"We have always expressed concern about the proliferation risk associated with anti-aircraft systems," Bernadette Meehan, a spokeswoman for the White House National Security Council, told BuzzFeed. "For instance, in Syria, there have been calls to provide Manpads, but we've always been concerned about the danger that those types of weapons could fall into the wrong hands or pose a risk to civil aviation."
In backing the rebels in eastern Ukraine, Russian President Vladimir Putin has pursued a course much the opposite of U.S. Syria policy. Russia has pumped heavy weapons into the self-styled separatist republics in the regions of Donetsk and Luhansk, including Manpads, and threatened to intervene militarily on their behalf. A number of Russian citizens with ties to the country's intelligence services are helping to lead the rebellion on the ground. The U.S. has also accused Russia of firing rockets across the border at Ukrainian forces — and of providing rebels with the anti-aircraft weapon, a vehicle-mounted missile system known as a Buk, that they likely used to down MH17, mistakenly believing it to be a Ukrainian military plane.
Now Putin is facing the backlash — he has become more of an international pariah than ever amid the furor over the attack, and the U.S. and European countries agreed to their most severe round of sanctions yet on Monday. "[MH17] points to the risk of arming proxies," said a senior U.S. administration official, speaking on condition of anonymity.
Oubai Shahbandar, a senior adviser to the Syrian opposition based in Washington, D.C., who has been lobbying to see moderate rebels provided with Manpads and other heavy weapons, was apoplectic at the idea that what he called Russian "adventurism" in Ukraine might hurt rebel efforts to get arms in Syria. "It's apples to oranges. There is no comparison," he said, noting that Russia is a key backer of the Assad regime, which has bombed cities using Russian-made jets. "Anyone who tries to make that comparison is living in a parallel universe."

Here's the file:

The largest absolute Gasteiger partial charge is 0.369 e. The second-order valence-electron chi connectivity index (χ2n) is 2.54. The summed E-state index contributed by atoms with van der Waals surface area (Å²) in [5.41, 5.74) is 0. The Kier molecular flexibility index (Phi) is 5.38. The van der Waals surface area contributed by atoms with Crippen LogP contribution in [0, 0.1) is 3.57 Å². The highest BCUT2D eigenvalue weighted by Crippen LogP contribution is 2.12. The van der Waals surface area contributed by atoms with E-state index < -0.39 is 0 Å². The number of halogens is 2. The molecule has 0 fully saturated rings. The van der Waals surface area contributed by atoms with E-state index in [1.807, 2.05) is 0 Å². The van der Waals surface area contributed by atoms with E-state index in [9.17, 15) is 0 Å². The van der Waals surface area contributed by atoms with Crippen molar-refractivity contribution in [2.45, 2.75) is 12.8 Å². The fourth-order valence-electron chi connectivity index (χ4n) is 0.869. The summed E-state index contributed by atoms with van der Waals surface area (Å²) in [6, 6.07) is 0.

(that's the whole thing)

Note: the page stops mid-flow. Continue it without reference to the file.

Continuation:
Manpads could not have reached the altitude that MH17 was flying when it was hit — or that commercial airliners fly generally. But when asked if he worried that the U.S. might be more hesitant to allow rebels to get Manpads in the face of the MH17 disaster, Shahbandar replied: "Absolutely — absolutely, absolutely and absolutely."
He added that rebels were willing to address U.S. concerns about proliferation by undergoing training and vetting before receiving Manpads. And he suggested that the weapons could be equipped with GPS tracking and other safeguards, such as fingerprint scanners. "The difference is that the Russians are actively promoting proliferation of advanced missile systems, while the Syrian rebels have made it clear to the United States and its allies that that they are willing to work with them to guard against proliferation," he said.
Yet serious doubts about providing Syrian rebels with Manpads remain — and may have only increased. "There are ways in which the United States itself and some of its allies can keep tabs on some of these [heavy] weapons, but it's not foolproof," said Steven Simon, a fellow at the Middle East Institute and former senior official on the Obama administration's National Security Council. "So the idea of having a lot of confidence in what happens to these weapons once you hand them over is just fictional. It's difficult to have that kind of control. And this goes all the more so for Manpads."
Simon added: "Do you want the Manpad that you supplied to the opposition to be the one that shot down the Malaysian airplane?"